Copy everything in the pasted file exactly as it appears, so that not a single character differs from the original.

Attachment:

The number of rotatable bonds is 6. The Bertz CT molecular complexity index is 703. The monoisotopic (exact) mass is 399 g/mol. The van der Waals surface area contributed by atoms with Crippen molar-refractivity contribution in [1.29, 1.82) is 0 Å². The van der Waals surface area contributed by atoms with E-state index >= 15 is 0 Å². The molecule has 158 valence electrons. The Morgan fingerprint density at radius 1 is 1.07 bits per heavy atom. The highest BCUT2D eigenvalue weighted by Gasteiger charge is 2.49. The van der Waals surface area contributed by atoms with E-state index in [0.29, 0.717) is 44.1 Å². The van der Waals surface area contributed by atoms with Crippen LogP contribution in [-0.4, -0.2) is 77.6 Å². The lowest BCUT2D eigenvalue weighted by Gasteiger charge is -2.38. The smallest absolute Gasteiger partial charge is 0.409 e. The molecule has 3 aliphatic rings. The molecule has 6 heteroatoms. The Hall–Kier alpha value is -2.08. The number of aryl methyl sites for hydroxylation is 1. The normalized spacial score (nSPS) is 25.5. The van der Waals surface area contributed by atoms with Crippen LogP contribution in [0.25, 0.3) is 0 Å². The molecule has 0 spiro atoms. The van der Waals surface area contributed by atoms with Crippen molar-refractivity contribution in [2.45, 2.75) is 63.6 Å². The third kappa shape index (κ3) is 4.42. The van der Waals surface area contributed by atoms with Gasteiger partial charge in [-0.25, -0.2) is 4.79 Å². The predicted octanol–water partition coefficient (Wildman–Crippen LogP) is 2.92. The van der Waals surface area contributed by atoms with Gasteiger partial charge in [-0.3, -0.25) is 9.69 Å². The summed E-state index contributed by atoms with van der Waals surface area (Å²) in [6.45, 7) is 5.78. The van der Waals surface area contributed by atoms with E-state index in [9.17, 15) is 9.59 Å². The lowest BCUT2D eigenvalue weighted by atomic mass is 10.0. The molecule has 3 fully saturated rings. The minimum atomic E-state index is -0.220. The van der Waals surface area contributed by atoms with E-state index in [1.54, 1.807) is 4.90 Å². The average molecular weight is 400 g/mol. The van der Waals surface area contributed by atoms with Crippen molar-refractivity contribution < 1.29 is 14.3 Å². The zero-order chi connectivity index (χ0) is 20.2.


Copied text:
The number of rotatable bonds is 6. The Bertz CT molecular complexity index is 703. The monoisotopic (exact) mass is 399 g/mol. The van der Waals surface area contributed by atoms with Crippen molar-refractivity contribution in [1.29, 1.82) is 0 Å². The van der Waals surface area contributed by atoms with E-state index >= 15 is 0 Å². The molecule has 158 valence electrons. The Morgan fingerprint density at radius 1 is 1.07 bits per heavy atom. The highest BCUT2D eigenvalue weighted by Gasteiger charge is 2.49. The van der Waals surface area contributed by atoms with E-state index in [0.29, 0.717) is 44.1 Å². The van der Waals surface area contributed by atoms with Crippen LogP contribution in [-0.4, -0.2) is 77.6 Å². The lowest BCUT2D eigenvalue weighted by Gasteiger charge is -2.38. The smallest absolute Gasteiger partial charge is 0.409 e. The molecule has 3 aliphatic rings. The molecule has 6 heteroatoms. The Hall–Kier alpha value is -2.08. The number of aryl methyl sites for hydroxylation is 1. The normalized spacial score (nSPS) is 25.5. The van der Waals surface area contributed by atoms with Crippen LogP contribution in [0.25, 0.3) is 0 Å². The molecule has 0 spiro atoms. The van der Waals surface area contributed by atoms with Crippen molar-refractivity contribution in [2.45, 2.75) is 63.6 Å². The third kappa shape index (κ3) is 4.42. The van der Waals surface area contributed by atoms with Gasteiger partial charge in [-0.25, -0.2) is 4.79 Å². The predicted octanol–water partition coefficient (Wildman–Crippen LogP) is 2.92. The van der Waals surface area contributed by atoms with Gasteiger partial charge in [-0.3, -0.25) is 9.69 Å². The summed E-state index contributed by atoms with van der Waals surface area (Å²) in [6.45, 7) is 5.78. The van der Waals surface area contributed by atoms with E-state index in [9.17, 15) is 9.59 Å². The lowest BCUT2D eigenvalue weighted by atomic mass is 10.0. The molecule has 3 fully saturated rings. The minimum atomic E-state index is -0.220. The van der Waals surface area contributed by atoms with E-state index in [1.54, 1.807) is 4.90 Å². The average molecular weight is 400 g/mol. The van der Waals surface area contributed by atoms with Crippen molar-refractivity contribution < 1.29 is 14.3 Å². The zero-order chi connectivity index (χ0) is 20.2.